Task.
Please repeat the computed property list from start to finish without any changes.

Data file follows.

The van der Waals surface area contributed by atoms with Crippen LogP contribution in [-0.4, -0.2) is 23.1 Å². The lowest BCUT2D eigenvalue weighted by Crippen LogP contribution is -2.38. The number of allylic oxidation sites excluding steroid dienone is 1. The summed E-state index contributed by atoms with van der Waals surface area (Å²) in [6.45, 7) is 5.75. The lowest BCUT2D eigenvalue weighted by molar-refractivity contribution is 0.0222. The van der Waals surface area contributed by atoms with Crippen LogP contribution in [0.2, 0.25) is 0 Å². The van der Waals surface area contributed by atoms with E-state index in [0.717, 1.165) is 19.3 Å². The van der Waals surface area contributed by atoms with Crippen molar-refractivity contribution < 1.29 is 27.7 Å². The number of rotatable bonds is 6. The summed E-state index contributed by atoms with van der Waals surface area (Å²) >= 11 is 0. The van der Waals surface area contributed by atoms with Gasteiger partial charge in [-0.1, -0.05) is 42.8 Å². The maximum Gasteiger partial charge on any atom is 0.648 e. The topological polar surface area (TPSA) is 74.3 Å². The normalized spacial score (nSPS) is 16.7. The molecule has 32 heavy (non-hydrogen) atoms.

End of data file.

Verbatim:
The van der Waals surface area contributed by atoms with Crippen LogP contribution in [-0.4, -0.2) is 23.1 Å². The lowest BCUT2D eigenvalue weighted by Crippen LogP contribution is -2.38. The number of allylic oxidation sites excluding steroid dienone is 1. The summed E-state index contributed by atoms with van der Waals surface area (Å²) in [6.45, 7) is 5.75. The lowest BCUT2D eigenvalue weighted by molar-refractivity contribution is 0.0222. The van der Waals surface area contributed by atoms with Crippen LogP contribution in [0.2, 0.25) is 0 Å². The van der Waals surface area contributed by atoms with E-state index in [0.717, 1.165) is 19.3 Å². The van der Waals surface area contributed by atoms with Crippen molar-refractivity contribution < 1.29 is 27.7 Å². The number of rotatable bonds is 6. The summed E-state index contributed by atoms with van der Waals surface area (Å²) >= 11 is 0. The van der Waals surface area contributed by atoms with Gasteiger partial charge in [-0.1, -0.05) is 42.8 Å². The maximum Gasteiger partial charge on any atom is 0.648 e. The topological polar surface area (TPSA) is 74.3 Å². The normalized spacial score (nSPS) is 16.7. The molecule has 32 heavy (non-hydrogen) atoms.